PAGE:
Today we perform radiosurgery for a wide range of medical conditions, for example arteriovenous malformations in the brain, or many diseases from benign diseases like trigeminal neuralgia to brain metastases or glial tumors.
Radiosurgery is intended for cases beyond the reach of surgery or for patients who due to additional problems are not eligible for surgery. It can be applied in a variety of cases thanks to technological advances. With the use of devices that provide treatment by synchronizing the airways, it works wonders, especially in the treatment of small tumors in the lungs and abdomen, and continues to develop as an alternative method to surgery.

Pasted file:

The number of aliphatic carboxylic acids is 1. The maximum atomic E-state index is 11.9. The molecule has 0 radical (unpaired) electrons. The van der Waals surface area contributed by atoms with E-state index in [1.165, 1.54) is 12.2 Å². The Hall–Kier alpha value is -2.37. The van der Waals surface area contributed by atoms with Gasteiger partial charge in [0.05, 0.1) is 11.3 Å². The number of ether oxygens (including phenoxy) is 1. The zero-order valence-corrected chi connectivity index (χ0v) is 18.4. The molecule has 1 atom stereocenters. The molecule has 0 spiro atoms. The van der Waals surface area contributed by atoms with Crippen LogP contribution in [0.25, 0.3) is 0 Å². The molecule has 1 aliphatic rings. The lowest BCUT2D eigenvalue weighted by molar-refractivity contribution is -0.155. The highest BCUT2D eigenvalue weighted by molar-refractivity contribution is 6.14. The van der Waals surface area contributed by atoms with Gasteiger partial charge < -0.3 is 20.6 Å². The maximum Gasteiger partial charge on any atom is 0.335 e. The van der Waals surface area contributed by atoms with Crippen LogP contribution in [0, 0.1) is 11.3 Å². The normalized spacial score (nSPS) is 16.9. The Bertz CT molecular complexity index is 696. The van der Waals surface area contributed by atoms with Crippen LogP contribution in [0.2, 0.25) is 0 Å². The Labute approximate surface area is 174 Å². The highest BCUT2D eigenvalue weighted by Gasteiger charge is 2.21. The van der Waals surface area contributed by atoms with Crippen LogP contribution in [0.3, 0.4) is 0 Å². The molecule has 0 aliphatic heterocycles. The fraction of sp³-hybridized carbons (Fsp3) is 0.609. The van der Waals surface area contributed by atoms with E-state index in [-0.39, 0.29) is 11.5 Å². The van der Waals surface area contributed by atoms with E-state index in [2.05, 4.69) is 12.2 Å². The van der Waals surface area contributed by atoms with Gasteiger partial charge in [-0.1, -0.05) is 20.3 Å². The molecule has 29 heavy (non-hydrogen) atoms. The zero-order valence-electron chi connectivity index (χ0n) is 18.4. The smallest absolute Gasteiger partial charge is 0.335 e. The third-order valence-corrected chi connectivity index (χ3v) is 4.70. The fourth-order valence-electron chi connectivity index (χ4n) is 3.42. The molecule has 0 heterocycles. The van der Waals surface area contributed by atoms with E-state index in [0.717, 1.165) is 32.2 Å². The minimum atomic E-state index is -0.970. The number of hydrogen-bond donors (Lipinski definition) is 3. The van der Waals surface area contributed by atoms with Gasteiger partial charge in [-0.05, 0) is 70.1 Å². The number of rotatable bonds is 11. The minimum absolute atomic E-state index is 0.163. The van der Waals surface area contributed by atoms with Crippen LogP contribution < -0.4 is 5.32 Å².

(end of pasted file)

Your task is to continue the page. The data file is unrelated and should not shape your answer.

The term “radiosurgery” should not cause anyone to panic; it is not an incisive or invasive procedure. We call it radiosurgery because very high doses are administered simultaneously and ablation (destruction, elimination) takes place. As with conventional radiotherapy, the patient does not feel any pain. The patient simply needs to lie still and be patient for somewhat longer sessions. Thanks to technological advances, radiosurgery is being increasingly used. Radiosurgical treatment, which began with gamma knife treatments and brain tumors, can be applied to the whole body with other devices. It is a very popular method due to its extended patient survival rates, its increasing success when applied together with other cancer treatments, and the need for local treatment in more patients, as this long process is more prone to the development of metastases.